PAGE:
Seller
Your price
£5.95
Out of Stock

Oxbridge Blues

By (author) Frederic Raphael
Format: Hardback
Publisher: Vintage Publishing, London, United Kingdom
Imprint: Jonathan Cape Ltd
Published: 30th Sep 1980
Dimensions: w 140mm h 200mm
Weight: 360g
ISBN-10: 022401871X
ISBN-13: 9780224018715
Barcode No: 9780224018715

New & Used

Seller Information Condition Price
-New
Out of Stock

What Reviewers Are Saying

Submit your review
Kirkus US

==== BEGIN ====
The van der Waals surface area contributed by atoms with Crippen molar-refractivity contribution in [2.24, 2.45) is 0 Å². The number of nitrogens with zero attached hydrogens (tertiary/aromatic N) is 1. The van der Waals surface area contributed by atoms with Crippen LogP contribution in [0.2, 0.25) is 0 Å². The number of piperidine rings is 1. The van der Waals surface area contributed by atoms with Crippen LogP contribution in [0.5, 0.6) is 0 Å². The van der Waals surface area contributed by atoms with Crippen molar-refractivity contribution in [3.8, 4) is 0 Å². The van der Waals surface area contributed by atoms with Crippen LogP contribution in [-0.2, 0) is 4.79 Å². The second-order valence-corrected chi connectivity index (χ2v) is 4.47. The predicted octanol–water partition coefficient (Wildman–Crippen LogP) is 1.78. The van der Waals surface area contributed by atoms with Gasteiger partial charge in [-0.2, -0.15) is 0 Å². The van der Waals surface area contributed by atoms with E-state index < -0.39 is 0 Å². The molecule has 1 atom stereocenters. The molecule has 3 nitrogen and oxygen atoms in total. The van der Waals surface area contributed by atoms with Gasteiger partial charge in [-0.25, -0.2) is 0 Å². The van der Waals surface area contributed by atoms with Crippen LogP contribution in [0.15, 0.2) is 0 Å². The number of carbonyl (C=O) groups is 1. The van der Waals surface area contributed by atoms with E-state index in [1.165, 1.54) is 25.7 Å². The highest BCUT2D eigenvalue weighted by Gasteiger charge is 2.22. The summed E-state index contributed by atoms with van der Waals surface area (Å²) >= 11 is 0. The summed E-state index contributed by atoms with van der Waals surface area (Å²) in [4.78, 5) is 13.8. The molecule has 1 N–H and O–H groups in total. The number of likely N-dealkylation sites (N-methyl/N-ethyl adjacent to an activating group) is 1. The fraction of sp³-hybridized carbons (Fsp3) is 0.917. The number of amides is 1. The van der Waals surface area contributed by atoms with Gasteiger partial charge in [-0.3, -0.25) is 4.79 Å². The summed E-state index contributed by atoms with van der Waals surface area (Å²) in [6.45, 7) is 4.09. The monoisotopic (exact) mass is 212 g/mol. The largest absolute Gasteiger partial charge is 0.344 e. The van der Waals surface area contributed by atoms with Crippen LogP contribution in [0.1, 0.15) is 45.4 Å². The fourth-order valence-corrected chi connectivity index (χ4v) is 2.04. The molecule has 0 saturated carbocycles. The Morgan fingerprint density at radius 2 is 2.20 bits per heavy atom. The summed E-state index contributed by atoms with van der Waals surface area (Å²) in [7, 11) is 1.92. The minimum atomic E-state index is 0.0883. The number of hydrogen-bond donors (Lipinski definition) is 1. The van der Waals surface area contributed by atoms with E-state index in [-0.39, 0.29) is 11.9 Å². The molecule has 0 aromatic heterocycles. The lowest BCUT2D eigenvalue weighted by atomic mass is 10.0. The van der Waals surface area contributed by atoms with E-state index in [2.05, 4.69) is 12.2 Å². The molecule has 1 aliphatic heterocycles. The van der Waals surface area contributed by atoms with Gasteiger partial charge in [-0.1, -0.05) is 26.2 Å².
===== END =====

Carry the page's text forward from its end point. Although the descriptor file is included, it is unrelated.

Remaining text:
Americans probably now know Raphael best as the author of The Glittering Prizes, in both television and book forms - and this collection of clever but rather overdone stories (most told in nearly-all-dialogue) frequently recycles the Prizes preoccupations: fame, envy, the hollow ring of witty, cultured, Oxbridge-accented success. "The Best of Friends" are a small-time publisher and a famous academic - old pals and duelists in verbal one-upmanship who haven't spoken in ten years (because the academic was a no-show at the publisher's dinner party) but now meet again, wrangling more viciously than ever. . . with sublimated homosexual feelings rising to the surface. In "The Muse," a famous comic writer (whose delivery is the same as Adam's in Prizes) channels his deeper rages into a cartoony literary alter-ego - until a tough, liberated lady bullies him into adultery and honesty. And in the title story, two brothers are amusingly (if much too neatly) contrasted: bright, cultured, handsome Victor rises in government/academia. . . while oafish, provincial Pip stumbles along, marries poorly, but eventually becomes a paperback-pulp millionaire (the creator of Randy O'Toole, who "made James Bond seem like a character in Henry James") and exchanges wives with Victor. In other stories too, away from Oxbridge, the effects are far from subtle. There are ironic parables (show-biz folks trying to settle in the too-provincial country); rather clinical bits of pathological behavior (a young lesbian model breaking into movies via heterosexuality, a homosexual finding true love with a woman who unfortunately needs cruelty from a lover); and send-ups of crass Americans abroad. "On the Black List," however, though equally simplistic, is finely done - as an American painter who didn't really suffer from his 1950s blacklisting (he was in the Abraham Lincoln Brigade) finds a more painful, personal form of blacklisting years later. . . in Spain. And, throughout, admirers of The Glittering Prizes will find enough chunks of that whiplash repartee (better spoken than read) to make this a source of mild, intermittent entertainment. (Kirkus Reviews)